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GOP fears Richard Burr’s stock-dumping scandal could take down North Carolina’s other Republican senator

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North Carolina Republicans fear the stock-dumping scandal that has landed Sen. Richard Burr under investigation will endanger the state’s other GOP senator.

Burr stepped aside as chairman of the Senate Intelligence Committee last week after federal agents seized his cell phone as part of the investigation, but that cloud over his future could also complicate Sen. Thom Tillis’ re-election this fall, reported The Daily Beast.

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“It don’t matter which party you are, but anytime somebody is being under investigation it is going to fallout with everybody that they’re associated with,” said Ron Wyatt, chairman of the Iredell County Republican Party. “We’ve got two senators in North Carolina, so if one is being investigated, rightfully or wrongfully, then it is absolutely going to draw extra criticism and scrutiny on that other person that’s in the same party, running for the equal position.”

Burr is under investigation for selling up to $1.7 million in stock after receiving a Senate-only briefing on coronavirus before the pandemic wrecked the markets, and Tillis issued a stern statement after news broke demanding an explanation from the state’s senior senator.

“While nobody is surprised that people go to D.C. poor and come out millionaires, it will be utilized to probably drive people away from Tillis,” said Chris Weaver, chairman of the Person County GOP. “It’ll be used opportunistically by people opposed to Republicans.”

Democrats are feeling confident that Joe Biden could potentially win the state’s growing bloc of swing voters, and they believe the likely Democratic nominee and incumbent Gov. Roy Cooper, also a Democrat, could boost Tillis challenger Cal Cunningham’s chances.

“Anything that’s a distraction for a campaign can become fatal,” said one Democratic operative who works on Senate races.

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2020 Election

Desperate and ‘out-of-control’ Trump might prompt violent insurrection to stay in office: columnist

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Writing for the Daily Beast, columnist Michael Tomasky made a strong case that Donald Trump has removed any doubt that he is "morally unfit" to be president and, faced with the possibility he may not be re-elected, could resort to encouraging his followers to take up arms in his defense.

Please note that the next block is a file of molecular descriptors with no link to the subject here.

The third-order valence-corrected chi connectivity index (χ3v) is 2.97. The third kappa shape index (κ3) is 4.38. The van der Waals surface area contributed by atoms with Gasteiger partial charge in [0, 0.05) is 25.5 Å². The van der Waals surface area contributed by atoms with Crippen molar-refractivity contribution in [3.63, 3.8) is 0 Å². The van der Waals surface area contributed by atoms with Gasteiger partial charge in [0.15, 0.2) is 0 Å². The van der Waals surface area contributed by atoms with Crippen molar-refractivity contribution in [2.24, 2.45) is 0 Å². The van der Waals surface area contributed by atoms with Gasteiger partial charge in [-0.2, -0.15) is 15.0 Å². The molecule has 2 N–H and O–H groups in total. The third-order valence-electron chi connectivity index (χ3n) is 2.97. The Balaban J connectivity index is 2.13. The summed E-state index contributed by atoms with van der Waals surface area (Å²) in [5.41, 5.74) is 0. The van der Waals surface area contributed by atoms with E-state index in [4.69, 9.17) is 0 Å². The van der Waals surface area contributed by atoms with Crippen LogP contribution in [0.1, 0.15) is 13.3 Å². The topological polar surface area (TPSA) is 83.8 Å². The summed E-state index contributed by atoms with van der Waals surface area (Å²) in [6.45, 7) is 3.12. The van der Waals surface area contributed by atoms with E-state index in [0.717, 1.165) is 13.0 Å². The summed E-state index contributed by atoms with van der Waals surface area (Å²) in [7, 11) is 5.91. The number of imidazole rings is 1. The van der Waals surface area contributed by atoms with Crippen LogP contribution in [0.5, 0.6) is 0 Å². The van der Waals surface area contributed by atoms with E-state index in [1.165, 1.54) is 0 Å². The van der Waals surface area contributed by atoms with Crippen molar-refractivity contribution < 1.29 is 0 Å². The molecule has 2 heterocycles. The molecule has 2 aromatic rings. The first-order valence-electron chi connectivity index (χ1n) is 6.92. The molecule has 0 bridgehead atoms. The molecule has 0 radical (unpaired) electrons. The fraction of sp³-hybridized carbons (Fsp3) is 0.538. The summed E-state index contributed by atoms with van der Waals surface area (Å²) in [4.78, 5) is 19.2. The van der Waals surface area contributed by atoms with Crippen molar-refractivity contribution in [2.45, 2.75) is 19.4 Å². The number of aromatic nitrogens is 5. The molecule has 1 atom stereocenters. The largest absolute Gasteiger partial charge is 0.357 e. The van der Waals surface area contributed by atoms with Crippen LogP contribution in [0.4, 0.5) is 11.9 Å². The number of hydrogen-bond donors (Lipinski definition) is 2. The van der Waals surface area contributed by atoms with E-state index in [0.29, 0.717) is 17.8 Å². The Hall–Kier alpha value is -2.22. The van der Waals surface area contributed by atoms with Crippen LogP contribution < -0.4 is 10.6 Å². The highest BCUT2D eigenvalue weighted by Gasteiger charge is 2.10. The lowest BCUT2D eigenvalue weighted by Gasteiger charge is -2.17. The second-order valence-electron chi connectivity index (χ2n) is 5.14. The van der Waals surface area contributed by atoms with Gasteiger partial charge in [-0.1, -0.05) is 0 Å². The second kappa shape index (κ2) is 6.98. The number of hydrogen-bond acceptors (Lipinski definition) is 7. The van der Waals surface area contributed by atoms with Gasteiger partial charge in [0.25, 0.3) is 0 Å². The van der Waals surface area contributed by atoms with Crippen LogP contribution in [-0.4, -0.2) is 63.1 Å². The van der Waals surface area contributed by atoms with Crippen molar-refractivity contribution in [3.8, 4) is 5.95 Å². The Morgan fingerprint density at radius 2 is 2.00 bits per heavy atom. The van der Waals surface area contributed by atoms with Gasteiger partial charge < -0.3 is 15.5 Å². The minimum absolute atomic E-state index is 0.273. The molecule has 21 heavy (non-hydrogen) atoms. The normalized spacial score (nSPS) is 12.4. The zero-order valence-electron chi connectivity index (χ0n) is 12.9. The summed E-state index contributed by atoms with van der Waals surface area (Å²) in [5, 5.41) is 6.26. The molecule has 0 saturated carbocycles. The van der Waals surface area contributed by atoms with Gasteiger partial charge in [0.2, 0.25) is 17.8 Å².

"Naively, I always thought that even Donald Trump would stop short of actually inciting violence. I mean, he’s the president of the United States," Tomasky began before adding, "History means nothing to him, and the future means even less. Presidents—all presidents, even ones I didn’t like—think about the office, the future implications of their actions, the future of our institutions."

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Protests around the world: This time it’s different

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A profound, historical difference separates the protests across America the past six days from past eruptions of anger over police violence against black men and women. It’s a difference that isn’t showing up news reports, televised or print even though it’s quite apparent.

The differences are where these demonstrations are taking place and who is protesting,

In Los Angeles, the demonstrators were not in the poor and historically black neighborhood known as Watts, but in Beverly Hills and the city’s prosperous West Side. Many of those demonstrating were white. In some places a majority were white.

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COVID-19 cases skyrocket among younger Americans as states reopen

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The coronavirus is tearing into a new demographic as states relax social distancing guidelines.

Younger Americans have gone back to work in the service industry and congregating in public, and their activity seems to be bearing out ominous predictions from public health experts, reported The Daily Beast.

“Watch what’s happening before and after the peak,” said epidemiologist Dr. Judith Malmgren, of the University of Washington’s school of public health. “The disease didn’t change, but the people who were infected changed.”

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